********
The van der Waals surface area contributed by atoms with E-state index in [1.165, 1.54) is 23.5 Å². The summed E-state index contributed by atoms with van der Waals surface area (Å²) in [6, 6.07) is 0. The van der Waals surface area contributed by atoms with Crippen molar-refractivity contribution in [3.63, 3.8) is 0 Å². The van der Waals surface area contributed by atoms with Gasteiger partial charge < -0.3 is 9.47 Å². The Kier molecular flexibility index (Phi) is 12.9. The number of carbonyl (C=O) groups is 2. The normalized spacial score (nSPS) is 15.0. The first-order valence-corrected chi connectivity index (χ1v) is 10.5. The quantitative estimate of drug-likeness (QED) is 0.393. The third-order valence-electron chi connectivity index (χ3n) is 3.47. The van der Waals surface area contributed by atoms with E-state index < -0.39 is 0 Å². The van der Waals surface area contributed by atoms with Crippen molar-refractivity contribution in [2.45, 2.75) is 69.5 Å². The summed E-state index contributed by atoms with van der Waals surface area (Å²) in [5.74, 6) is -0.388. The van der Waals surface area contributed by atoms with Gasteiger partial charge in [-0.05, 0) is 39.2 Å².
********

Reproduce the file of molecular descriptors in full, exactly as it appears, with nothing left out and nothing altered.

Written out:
The van der Waals surface area contributed by atoms with E-state index in [1.165, 1.54) is 23.5 Å². The summed E-state index contributed by atoms with van der Waals surface area (Å²) in [6, 6.07) is 0. The van der Waals surface area contributed by atoms with Crippen molar-refractivity contribution in [3.63, 3.8) is 0 Å². The van der Waals surface area contributed by atoms with Gasteiger partial charge < -0.3 is 9.47 Å². The Kier molecular flexibility index (Phi) is 12.9. The number of carbonyl (C=O) groups is 2. The normalized spacial score (nSPS) is 15.0. The first-order valence-corrected chi connectivity index (χ1v) is 10.5. The quantitative estimate of drug-likeness (QED) is 0.393. The third-order valence-electron chi connectivity index (χ3n) is 3.47. The van der Waals surface area contributed by atoms with E-state index < -0.39 is 0 Å². The van der Waals surface area contributed by atoms with Crippen molar-refractivity contribution in [2.45, 2.75) is 69.5 Å². The summed E-state index contributed by atoms with van der Waals surface area (Å²) in [5.74, 6) is -0.388. The van der Waals surface area contributed by atoms with Gasteiger partial charge in [-0.05, 0) is 39.2 Å².